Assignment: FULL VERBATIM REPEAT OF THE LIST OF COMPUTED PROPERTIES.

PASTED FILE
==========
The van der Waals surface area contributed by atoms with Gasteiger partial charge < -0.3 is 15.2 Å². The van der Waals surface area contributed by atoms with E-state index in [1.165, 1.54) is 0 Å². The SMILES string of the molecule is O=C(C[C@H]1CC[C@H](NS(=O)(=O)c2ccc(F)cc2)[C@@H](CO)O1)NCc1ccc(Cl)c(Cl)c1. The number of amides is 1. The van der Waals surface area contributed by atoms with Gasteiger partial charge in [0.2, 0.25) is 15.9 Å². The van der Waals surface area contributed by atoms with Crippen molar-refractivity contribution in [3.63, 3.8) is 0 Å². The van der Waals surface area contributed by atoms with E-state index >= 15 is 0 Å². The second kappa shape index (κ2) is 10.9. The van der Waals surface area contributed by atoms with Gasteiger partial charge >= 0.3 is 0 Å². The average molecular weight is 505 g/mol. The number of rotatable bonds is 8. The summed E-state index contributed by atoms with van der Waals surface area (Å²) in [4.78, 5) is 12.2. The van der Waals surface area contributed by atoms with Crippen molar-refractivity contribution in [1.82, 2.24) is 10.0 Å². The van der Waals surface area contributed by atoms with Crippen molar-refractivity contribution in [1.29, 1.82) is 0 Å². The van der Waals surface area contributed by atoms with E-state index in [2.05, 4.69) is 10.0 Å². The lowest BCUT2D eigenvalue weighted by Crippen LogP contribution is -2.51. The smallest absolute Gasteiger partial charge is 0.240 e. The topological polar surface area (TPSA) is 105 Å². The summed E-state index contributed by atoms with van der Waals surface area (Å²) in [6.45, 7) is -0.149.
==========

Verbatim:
The van der Waals surface area contributed by atoms with Gasteiger partial charge < -0.3 is 15.2 Å². The van der Waals surface area contributed by atoms with E-state index in [1.165, 1.54) is 0 Å². The SMILES string of the molecule is O=C(C[C@H]1CC[C@H](NS(=O)(=O)c2ccc(F)cc2)[C@@H](CO)O1)NCc1ccc(Cl)c(Cl)c1. The number of amides is 1. The van der Waals surface area contributed by atoms with Gasteiger partial charge in [0.2, 0.25) is 15.9 Å². The van der Waals surface area contributed by atoms with Crippen molar-refractivity contribution in [3.63, 3.8) is 0 Å². The van der Waals surface area contributed by atoms with E-state index >= 15 is 0 Å². The second kappa shape index (κ2) is 10.9. The van der Waals surface area contributed by atoms with Gasteiger partial charge >= 0.3 is 0 Å². The average molecular weight is 505 g/mol. The number of rotatable bonds is 8. The summed E-state index contributed by atoms with van der Waals surface area (Å²) in [4.78, 5) is 12.2. The van der Waals surface area contributed by atoms with Crippen molar-refractivity contribution in [1.82, 2.24) is 10.0 Å². The van der Waals surface area contributed by atoms with Crippen molar-refractivity contribution in [1.29, 1.82) is 0 Å². The van der Waals surface area contributed by atoms with E-state index in [2.05, 4.69) is 10.0 Å². The lowest BCUT2D eigenvalue weighted by Crippen LogP contribution is -2.51. The smallest absolute Gasteiger partial charge is 0.240 e. The topological polar surface area (TPSA) is 105 Å². The summed E-state index contributed by atoms with van der Waals surface area (Å²) in [6.45, 7) is -0.149.